Such teaching is baneful and pernicious in the extreme for it leaves the
children with an utterly false conception of the world into which they are
to enter. The land of Canada belongs
largely to people who have never seen
it It is bought, sold and traded in
without the slightest regard to the
well-being of the millions who will
in future come to its shores, or the
coming generations, by whose labor its
value will be raised. Nor should we
expect it to be otherwise as long as
profit remains the sole incentive for
human activity. The business of educationalists ls to teach Ideas that will
ln no way endanger the property or
profits of the "upper classes," and
to avoid the truth at all hazards.
There is one bright ray cutting its
way through this somewhat pessimistic outlook, and that is that by the
time the present occupants of the
schools are ready to wrestle with the
problem of securing a livelihood, the
capitalist system wlll have demonstrated its own weakness to such an extent that the new generation will grasp
its intricacies much more readily than
the old and thus give it its final quietus. Our task at present is to vigorously inculcate the Truth wherever
possible, as an antidote to the narcotics Injected by such human hypodermic syringes as Clive Phlllips-Wolley.
The statement that crimes such as
those of which the McNamaros were
guilty, are the result of Socialist teaching, or of agnosticism, Is extremely,
ludicrous in the light of the facts.
The McNamaras are both Roman
Catholics, and neither of them are
Socialists. The remarks of Daniel
DeLeon ln connection with Roman
Catholicism and assassination are
brought forcibly, to mind by this incident. He says in "Anarchism versus
"It is no accident, for instance, that
Balthasar Gerard, the assassin of William the Silent, a leader in the Protestant Revolution; that Jacques
Clement, the assassin of Henry III. of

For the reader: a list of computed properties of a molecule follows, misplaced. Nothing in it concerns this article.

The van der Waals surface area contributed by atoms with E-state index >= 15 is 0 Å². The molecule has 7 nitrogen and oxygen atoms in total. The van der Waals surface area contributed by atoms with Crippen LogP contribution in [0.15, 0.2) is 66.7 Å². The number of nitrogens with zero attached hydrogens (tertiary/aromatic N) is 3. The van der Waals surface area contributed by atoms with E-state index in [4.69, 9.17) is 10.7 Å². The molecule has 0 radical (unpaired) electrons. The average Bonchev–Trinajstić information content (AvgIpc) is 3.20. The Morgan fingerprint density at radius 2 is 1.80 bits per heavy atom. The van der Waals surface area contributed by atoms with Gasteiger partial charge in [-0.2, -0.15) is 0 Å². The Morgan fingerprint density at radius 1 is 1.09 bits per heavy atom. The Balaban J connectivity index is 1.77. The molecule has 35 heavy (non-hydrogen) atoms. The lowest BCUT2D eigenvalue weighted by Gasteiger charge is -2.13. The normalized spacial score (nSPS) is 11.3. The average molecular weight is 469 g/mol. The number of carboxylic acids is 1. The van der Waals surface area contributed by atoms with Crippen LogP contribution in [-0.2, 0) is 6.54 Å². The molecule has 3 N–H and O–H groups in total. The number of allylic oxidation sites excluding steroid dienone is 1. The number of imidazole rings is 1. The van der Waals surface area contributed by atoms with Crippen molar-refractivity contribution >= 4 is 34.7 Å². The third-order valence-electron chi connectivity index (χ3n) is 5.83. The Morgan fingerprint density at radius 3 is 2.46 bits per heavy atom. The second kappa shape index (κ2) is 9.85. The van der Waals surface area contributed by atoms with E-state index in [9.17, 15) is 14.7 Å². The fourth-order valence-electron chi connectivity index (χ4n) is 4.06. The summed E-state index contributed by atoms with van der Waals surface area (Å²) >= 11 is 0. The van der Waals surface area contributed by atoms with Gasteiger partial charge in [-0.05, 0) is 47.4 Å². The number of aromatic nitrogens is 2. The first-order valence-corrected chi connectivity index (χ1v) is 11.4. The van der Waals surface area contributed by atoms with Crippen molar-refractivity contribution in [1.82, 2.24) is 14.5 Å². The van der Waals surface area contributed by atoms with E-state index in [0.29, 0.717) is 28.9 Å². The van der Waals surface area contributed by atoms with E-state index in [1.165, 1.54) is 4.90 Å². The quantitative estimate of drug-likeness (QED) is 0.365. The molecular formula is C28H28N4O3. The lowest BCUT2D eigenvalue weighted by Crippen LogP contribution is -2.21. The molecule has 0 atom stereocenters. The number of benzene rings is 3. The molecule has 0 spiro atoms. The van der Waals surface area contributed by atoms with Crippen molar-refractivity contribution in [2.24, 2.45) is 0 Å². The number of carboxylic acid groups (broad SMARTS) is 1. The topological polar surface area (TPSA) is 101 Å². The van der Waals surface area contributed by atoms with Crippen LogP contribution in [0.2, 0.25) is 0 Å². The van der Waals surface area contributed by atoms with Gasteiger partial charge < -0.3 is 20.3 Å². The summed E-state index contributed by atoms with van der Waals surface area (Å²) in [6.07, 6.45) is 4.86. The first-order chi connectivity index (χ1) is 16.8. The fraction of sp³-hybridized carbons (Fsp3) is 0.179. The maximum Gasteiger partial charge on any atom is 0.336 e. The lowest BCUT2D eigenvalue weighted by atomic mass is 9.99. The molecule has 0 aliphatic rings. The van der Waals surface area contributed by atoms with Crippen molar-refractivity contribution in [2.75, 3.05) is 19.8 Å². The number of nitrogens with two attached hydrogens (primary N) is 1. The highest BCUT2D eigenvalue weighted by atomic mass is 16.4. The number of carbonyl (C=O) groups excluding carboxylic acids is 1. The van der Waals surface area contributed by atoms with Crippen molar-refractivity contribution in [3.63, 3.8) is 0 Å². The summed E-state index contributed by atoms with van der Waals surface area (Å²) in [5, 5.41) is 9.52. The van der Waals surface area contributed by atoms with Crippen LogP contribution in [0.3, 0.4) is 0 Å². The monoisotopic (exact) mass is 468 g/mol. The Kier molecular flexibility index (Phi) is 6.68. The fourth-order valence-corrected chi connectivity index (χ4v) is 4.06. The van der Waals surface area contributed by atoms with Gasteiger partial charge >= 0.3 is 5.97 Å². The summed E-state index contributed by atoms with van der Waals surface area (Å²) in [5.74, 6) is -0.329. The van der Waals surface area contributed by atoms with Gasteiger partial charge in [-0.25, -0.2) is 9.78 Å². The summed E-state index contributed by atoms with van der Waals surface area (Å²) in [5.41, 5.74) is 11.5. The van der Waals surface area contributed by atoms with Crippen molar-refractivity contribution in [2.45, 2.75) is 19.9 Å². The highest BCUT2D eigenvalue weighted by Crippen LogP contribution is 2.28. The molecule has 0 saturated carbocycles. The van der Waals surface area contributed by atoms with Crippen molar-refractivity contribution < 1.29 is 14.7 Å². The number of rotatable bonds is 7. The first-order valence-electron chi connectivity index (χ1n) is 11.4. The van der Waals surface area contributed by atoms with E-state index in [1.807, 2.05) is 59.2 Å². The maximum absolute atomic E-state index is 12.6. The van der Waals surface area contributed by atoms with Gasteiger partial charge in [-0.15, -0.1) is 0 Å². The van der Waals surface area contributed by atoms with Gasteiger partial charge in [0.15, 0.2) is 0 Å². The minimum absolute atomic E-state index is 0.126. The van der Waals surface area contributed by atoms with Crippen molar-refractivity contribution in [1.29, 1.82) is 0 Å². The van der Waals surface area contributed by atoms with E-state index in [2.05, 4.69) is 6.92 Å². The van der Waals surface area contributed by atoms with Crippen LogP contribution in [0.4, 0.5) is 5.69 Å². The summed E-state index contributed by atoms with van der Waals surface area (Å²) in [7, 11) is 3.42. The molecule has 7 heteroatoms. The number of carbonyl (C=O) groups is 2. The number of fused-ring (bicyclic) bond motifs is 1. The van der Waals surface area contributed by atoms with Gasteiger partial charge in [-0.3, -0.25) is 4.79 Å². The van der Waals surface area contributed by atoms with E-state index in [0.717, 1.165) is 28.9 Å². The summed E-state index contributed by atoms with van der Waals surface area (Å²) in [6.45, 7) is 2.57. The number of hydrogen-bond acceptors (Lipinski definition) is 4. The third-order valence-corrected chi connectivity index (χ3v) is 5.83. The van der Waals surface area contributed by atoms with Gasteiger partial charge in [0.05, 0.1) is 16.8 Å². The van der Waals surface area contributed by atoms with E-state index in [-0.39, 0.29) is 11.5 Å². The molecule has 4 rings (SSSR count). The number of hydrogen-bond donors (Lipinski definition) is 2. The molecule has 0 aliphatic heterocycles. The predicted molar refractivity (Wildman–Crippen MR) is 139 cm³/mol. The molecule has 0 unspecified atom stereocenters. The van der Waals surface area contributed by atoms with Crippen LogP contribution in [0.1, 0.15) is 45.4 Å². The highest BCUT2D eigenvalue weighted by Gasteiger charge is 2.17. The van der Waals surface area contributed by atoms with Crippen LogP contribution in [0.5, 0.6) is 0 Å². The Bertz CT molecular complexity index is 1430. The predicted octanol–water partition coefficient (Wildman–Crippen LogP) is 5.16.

France; that Ravalllac, the assassin
of Henry IV., also of France; and,
coming down to the history of our
own days, that Kullman, the would-be
assassin of Bismarck; Santos, the assassin of President Carnot ot France;
Bresci, the assassin of King Humbert
of Italy; Luechini, the assassin of the
Empress of Austria; Algonclllo, the
assassin of the Spanish Prime Minister Canovas del Castillo;—it is no
accident that all of these, down to
Czolgosz (assassin of McKinley) are
"It is no accident that these were
all brought up by the Roman Catholic
Hierarchy during the tender years
which that same Hierarchy recognizes as the most Important in shaping the future man's mind. I say it
ls no accident. Not, Indeed, that the
Roman Catholic Hierarchy makes it
a practice of preaching assassination;
not that. But that, unable, as it would
seem, to free Itself from its patriarchal and subsequent feudal habits, and
becoming ln our days the handmaid
of the capitalist system ot despotism,
it instils into its pupils, not the today
true and elevating principle that government is a reflex of social conditions, but the today false and degrading theory that social conditions are
a reflex of government: a theory that
by exaggerating the value of the Individual act, by thus inflating the Individual self-love, needs but to fall
upon favorable soil to inevitably
breed the assassin."
Many an individual, bitterly resenting the indignities and sufferings
daily Imposed upon the working class
in the pursuit of its livelihood, and
unable to reason clearly because- of
the distorted teaching which comprises standard education, turns
blindly to assassination .and destruc
tion of property for revenge and in
the vain hope of relief. Murder is
the natural result of the capitalist
system itself. It ls a boomerang
thrown by the capitalists in their
struggle for profits.
In their struggles to defend a hopeless case, the prostitutes of capitalism will resort to the most vicious
methods. A Vancouver paper, the
policy of which ls subversive of all
truth, and the highest Ideal of which
is to snap at the heels of public men,
or whine about a board fence, expresses the following pleasant sentiment:
'Murder and incendiarism are the
twin progeny of the Vancouver brand
of Socialism, and that brand is ram-'
pant throughout the West"
The coarse brutality of this deliberate lie is sufficient to brand its
author as the slimiest of journalistic